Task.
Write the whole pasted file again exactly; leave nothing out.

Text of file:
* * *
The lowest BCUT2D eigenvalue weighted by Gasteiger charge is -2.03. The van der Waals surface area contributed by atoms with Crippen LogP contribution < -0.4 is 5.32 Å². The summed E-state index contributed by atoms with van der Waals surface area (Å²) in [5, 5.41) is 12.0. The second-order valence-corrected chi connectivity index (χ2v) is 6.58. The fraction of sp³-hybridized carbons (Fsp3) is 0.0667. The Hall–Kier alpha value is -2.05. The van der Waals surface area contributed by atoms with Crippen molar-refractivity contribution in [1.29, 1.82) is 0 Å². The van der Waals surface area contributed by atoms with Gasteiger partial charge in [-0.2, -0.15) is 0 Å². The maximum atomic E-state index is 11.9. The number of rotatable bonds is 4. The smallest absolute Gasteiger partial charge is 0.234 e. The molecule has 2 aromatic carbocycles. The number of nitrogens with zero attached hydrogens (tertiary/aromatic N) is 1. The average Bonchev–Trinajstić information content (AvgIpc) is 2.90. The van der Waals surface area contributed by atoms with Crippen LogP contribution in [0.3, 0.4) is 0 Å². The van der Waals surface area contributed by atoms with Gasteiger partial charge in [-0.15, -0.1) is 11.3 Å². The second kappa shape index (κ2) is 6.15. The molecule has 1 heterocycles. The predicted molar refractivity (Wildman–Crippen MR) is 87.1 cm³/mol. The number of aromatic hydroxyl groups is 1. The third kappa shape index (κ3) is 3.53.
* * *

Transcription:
The lowest BCUT2D eigenvalue weighted by Gasteiger charge is -2.03. The van der Waals surface area contributed by atoms with Crippen LogP contribution < -0.4 is 5.32 Å². The summed E-state index contributed by atoms with van der Waals surface area (Å²) in [5, 5.41) is 12.0. The second-order valence-corrected chi connectivity index (χ2v) is 6.58. The fraction of sp³-hybridized carbons (Fsp3) is 0.0667. The Hall–Kier alpha value is -2.05. The van der Waals surface area contributed by atoms with Crippen molar-refractivity contribution in [1.29, 1.82) is 0 Å². The van der Waals surface area contributed by atoms with Gasteiger partial charge in [-0.2, -0.15) is 0 Å². The maximum atomic E-state index is 11.9. The number of rotatable bonds is 4. The smallest absolute Gasteiger partial charge is 0.234 e. The molecule has 2 aromatic carbocycles. The number of nitrogens with zero attached hydrogens (tertiary/aromatic N) is 1. The average Bonchev–Trinajstić information content (AvgIpc) is 2.90. The van der Waals surface area contributed by atoms with Crippen LogP contribution in [0.3, 0.4) is 0 Å². The van der Waals surface area contributed by atoms with Gasteiger partial charge in [-0.15, -0.1) is 11.3 Å². The second kappa shape index (κ2) is 6.15. The molecule has 1 heterocycles. The predicted molar refractivity (Wildman–Crippen MR) is 87.1 cm³/mol. The number of aromatic hydroxyl groups is 1. The third kappa shape index (κ3) is 3.53.